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Study finds one in four college students with clinical 'distress' in response to Trump's election

Study finds one in four college students with clinical 'distress' in response to Trump's election
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A new study from a team of psychology researchers found significant clinical distress among college students, related to the 2016 presidential election.

The study, published Monday in the peer-reviewed Journal of American College Health, found that 25 percent of students had “clinically significant event-related distress.”

Such distress is linked to future diagnoses of post-traumatic stress disorder, according to the study, which interviewed students at Arizona State University around the time of President TrumpDonald John TrumpMichael Cohen: I pray Michelle Obama's words will unite country again Michelle Obama: ‘I stopped even trying to smile’ during Trump’s inauguration Trump wants to end federal relief money for Puerto Rico: report MORE’s inauguration.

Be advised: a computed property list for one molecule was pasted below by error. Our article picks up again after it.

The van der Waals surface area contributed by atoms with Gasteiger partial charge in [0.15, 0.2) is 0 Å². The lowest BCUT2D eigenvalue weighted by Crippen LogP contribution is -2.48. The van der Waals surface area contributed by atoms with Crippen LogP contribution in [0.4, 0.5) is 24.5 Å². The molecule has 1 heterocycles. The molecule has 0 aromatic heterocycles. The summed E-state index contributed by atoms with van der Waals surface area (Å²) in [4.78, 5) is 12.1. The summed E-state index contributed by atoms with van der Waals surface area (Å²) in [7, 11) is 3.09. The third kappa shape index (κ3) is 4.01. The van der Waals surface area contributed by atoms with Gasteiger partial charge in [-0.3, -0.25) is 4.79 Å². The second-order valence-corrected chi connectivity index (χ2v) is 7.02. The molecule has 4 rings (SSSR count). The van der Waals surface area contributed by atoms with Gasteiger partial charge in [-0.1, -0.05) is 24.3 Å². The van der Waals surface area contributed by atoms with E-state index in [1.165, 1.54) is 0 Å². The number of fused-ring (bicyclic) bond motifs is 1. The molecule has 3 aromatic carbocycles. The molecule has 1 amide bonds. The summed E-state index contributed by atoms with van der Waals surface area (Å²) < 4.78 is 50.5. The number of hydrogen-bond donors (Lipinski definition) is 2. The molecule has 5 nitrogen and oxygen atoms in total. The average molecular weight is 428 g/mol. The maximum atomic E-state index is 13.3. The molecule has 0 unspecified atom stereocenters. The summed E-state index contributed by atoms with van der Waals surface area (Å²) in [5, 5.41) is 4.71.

Melissa Hagan, an assistant professor of psychology at San Francisco State University who conducted the study, told The Washington Post she was motivated to conduct the study after seeing students crying and “visibly upset” in the days following Trump’s election.

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According to the study, a number of groups reported more election-related distress, including women, racial and sexual minorities and non-Christians, even when controlling for party affiliation.

“Repeated exposure to visual stimuli and words relevant to one’s identity, when perceived to be threatening or priming negative stereotypes regarding social group membership, can negatively impact psychological well-being,” the researches wrote in the study.

Hagan noted to the Post that while event-related distress can be an indicator of future PTSD, the election itself was not a trauma.

The symptoms of distress recorded in the study included experiences of intrusive thoughts and avoidance: “They don’t want to talk about it,” Hagan said.

The study builds on a growing body of research examining the public reaction to the current political climate. Therapists in the U.S. have reported seeing a rise in politically-related anxiety that they have dubbed “Trump Anxiety Disorder.”

And the American Psychological Association (APA) found in a survey that stress levels following the election were the highest they’ve been in a decade, with the stress largely linked to the election.